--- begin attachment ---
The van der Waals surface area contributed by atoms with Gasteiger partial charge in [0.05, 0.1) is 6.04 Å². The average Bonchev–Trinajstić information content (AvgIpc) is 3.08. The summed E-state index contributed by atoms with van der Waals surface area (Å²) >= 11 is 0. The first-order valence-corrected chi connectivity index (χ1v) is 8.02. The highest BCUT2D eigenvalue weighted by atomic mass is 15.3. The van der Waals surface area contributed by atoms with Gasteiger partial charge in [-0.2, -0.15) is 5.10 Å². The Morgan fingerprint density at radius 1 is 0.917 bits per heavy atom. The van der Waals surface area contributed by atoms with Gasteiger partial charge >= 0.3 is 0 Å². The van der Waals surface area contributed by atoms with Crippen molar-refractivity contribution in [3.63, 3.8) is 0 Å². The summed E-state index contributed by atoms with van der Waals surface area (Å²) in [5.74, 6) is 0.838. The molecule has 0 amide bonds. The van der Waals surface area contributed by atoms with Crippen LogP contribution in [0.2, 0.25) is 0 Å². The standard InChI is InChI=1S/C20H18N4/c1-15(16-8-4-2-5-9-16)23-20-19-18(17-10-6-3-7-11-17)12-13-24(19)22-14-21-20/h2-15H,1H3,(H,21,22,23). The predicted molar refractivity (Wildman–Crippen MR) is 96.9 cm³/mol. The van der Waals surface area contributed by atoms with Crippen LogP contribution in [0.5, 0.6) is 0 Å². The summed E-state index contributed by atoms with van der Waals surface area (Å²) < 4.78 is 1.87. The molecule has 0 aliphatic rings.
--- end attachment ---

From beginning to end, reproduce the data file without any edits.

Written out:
The van der Waals surface area contributed by atoms with Gasteiger partial charge in [0.05, 0.1) is 6.04 Å². The average Bonchev–Trinajstić information content (AvgIpc) is 3.08. The summed E-state index contributed by atoms with van der Waals surface area (Å²) >= 11 is 0. The first-order valence-corrected chi connectivity index (χ1v) is 8.02. The highest BCUT2D eigenvalue weighted by atomic mass is 15.3. The van der Waals surface area contributed by atoms with Gasteiger partial charge in [-0.2, -0.15) is 5.10 Å². The Morgan fingerprint density at radius 1 is 0.917 bits per heavy atom. The van der Waals surface area contributed by atoms with Gasteiger partial charge >= 0.3 is 0 Å². The van der Waals surface area contributed by atoms with Crippen molar-refractivity contribution in [3.63, 3.8) is 0 Å². The summed E-state index contributed by atoms with van der Waals surface area (Å²) in [5.74, 6) is 0.838. The molecule has 0 amide bonds. The van der Waals surface area contributed by atoms with Crippen LogP contribution in [0.2, 0.25) is 0 Å². The standard InChI is InChI=1S/C20H18N4/c1-15(16-8-4-2-5-9-16)23-20-19-18(17-10-6-3-7-11-17)12-13-24(19)22-14-21-20/h2-15H,1H3,(H,21,22,23). The predicted molar refractivity (Wildman–Crippen MR) is 96.9 cm³/mol. The van der Waals surface area contributed by atoms with Crippen LogP contribution in [0.5, 0.6) is 0 Å². The summed E-state index contributed by atoms with van der Waals surface area (Å²) < 4.78 is 1.87. The molecule has 0 aliphatic rings.